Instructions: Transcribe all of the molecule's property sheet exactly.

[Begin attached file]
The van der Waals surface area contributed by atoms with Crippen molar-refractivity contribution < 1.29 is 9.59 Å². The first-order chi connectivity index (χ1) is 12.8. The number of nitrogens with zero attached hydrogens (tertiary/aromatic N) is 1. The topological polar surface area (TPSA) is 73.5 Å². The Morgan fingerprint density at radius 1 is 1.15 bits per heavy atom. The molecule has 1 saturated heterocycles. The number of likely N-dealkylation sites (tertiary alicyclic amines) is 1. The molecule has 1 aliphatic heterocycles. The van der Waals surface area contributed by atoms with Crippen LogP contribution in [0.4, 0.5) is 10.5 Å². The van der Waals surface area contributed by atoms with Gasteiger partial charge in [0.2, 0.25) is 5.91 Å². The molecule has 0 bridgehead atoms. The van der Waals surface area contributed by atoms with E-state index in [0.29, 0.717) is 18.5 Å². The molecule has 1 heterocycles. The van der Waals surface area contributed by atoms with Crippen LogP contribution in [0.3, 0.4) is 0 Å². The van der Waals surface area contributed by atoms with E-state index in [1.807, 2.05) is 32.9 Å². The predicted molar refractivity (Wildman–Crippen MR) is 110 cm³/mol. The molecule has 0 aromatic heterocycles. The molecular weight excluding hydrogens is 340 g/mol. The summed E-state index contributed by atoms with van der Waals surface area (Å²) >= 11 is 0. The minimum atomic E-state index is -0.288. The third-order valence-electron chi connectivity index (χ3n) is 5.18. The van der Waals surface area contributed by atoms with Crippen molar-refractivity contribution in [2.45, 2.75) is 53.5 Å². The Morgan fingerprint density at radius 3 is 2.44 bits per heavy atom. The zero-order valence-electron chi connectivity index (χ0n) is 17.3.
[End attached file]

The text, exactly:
The van der Waals surface area contributed by atoms with Crippen molar-refractivity contribution < 1.29 is 9.59 Å². The first-order chi connectivity index (χ1) is 12.8. The number of nitrogens with zero attached hydrogens (tertiary/aromatic N) is 1. The topological polar surface area (TPSA) is 73.5 Å². The Morgan fingerprint density at radius 1 is 1.15 bits per heavy atom. The molecule has 1 saturated heterocycles. The number of likely N-dealkylation sites (tertiary alicyclic amines) is 1. The molecule has 1 aliphatic heterocycles. The van der Waals surface area contributed by atoms with Crippen LogP contribution in [0.4, 0.5) is 10.5 Å². The van der Waals surface area contributed by atoms with Gasteiger partial charge in [0.2, 0.25) is 5.91 Å². The molecule has 0 bridgehead atoms. The van der Waals surface area contributed by atoms with E-state index in [0.29, 0.717) is 18.5 Å². The molecule has 1 heterocycles. The van der Waals surface area contributed by atoms with Crippen LogP contribution in [0.3, 0.4) is 0 Å². The van der Waals surface area contributed by atoms with E-state index in [1.807, 2.05) is 32.9 Å². The predicted molar refractivity (Wildman–Crippen MR) is 110 cm³/mol. The molecule has 0 aromatic heterocycles. The molecular weight excluding hydrogens is 340 g/mol. The summed E-state index contributed by atoms with van der Waals surface area (Å²) >= 11 is 0. The minimum atomic E-state index is -0.288. The third-order valence-electron chi connectivity index (χ3n) is 5.18. The van der Waals surface area contributed by atoms with Crippen molar-refractivity contribution in [2.45, 2.75) is 53.5 Å². The Morgan fingerprint density at radius 3 is 2.44 bits per heavy atom. The zero-order valence-electron chi connectivity index (χ0n) is 17.3.